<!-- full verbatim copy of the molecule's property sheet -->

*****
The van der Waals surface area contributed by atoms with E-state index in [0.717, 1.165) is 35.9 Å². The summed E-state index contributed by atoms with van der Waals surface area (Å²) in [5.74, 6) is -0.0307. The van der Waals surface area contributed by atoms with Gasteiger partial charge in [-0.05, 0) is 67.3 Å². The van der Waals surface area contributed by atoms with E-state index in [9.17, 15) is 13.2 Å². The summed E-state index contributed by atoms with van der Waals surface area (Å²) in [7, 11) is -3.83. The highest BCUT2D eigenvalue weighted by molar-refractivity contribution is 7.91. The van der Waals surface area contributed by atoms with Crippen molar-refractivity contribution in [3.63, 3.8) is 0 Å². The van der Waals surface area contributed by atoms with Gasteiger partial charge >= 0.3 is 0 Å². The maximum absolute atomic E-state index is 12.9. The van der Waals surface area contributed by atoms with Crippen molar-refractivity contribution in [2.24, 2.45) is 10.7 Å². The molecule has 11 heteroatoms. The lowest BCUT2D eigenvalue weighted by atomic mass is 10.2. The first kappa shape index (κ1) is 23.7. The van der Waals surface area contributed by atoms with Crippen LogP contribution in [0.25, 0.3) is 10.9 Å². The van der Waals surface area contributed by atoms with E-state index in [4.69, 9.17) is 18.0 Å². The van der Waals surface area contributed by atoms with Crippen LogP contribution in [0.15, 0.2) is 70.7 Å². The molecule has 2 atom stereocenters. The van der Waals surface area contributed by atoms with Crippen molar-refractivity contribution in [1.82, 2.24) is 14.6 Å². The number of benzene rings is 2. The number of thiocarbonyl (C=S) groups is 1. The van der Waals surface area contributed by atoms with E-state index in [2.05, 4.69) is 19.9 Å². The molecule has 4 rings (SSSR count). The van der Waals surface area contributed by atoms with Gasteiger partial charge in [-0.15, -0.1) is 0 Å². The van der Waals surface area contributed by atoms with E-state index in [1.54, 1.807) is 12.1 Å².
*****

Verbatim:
The van der Waals surface area contributed by atoms with E-state index in [0.717, 1.165) is 35.9 Å². The summed E-state index contributed by atoms with van der Waals surface area (Å²) in [5.74, 6) is -0.0307. The van der Waals surface area contributed by atoms with Gasteiger partial charge in [-0.05, 0) is 67.3 Å². The van der Waals surface area contributed by atoms with E-state index in [9.17, 15) is 13.2 Å². The summed E-state index contributed by atoms with van der Waals surface area (Å²) in [7, 11) is -3.83. The highest BCUT2D eigenvalue weighted by molar-refractivity contribution is 7.91. The van der Waals surface area contributed by atoms with Crippen molar-refractivity contribution in [3.63, 3.8) is 0 Å². The van der Waals surface area contributed by atoms with Gasteiger partial charge >= 0.3 is 0 Å². The maximum absolute atomic E-state index is 12.9. The van der Waals surface area contributed by atoms with Crippen molar-refractivity contribution in [2.24, 2.45) is 10.7 Å². The molecule has 11 heteroatoms. The lowest BCUT2D eigenvalue weighted by atomic mass is 10.2. The first kappa shape index (κ1) is 23.7. The van der Waals surface area contributed by atoms with Crippen LogP contribution in [0.25, 0.3) is 10.9 Å². The van der Waals surface area contributed by atoms with E-state index in [4.69, 9.17) is 18.0 Å². The van der Waals surface area contributed by atoms with Crippen LogP contribution in [0.15, 0.2) is 70.7 Å². The molecule has 2 atom stereocenters. The van der Waals surface area contributed by atoms with Crippen molar-refractivity contribution in [1.82, 2.24) is 14.6 Å². The number of benzene rings is 2. The number of thiocarbonyl (C=S) groups is 1. The van der Waals surface area contributed by atoms with E-state index in [2.05, 4.69) is 19.9 Å². The molecule has 4 rings (SSSR count). The van der Waals surface area contributed by atoms with Gasteiger partial charge in [-0.15, -0.1) is 0 Å². The van der Waals surface area contributed by atoms with E-state index in [1.54, 1.807) is 12.1 Å².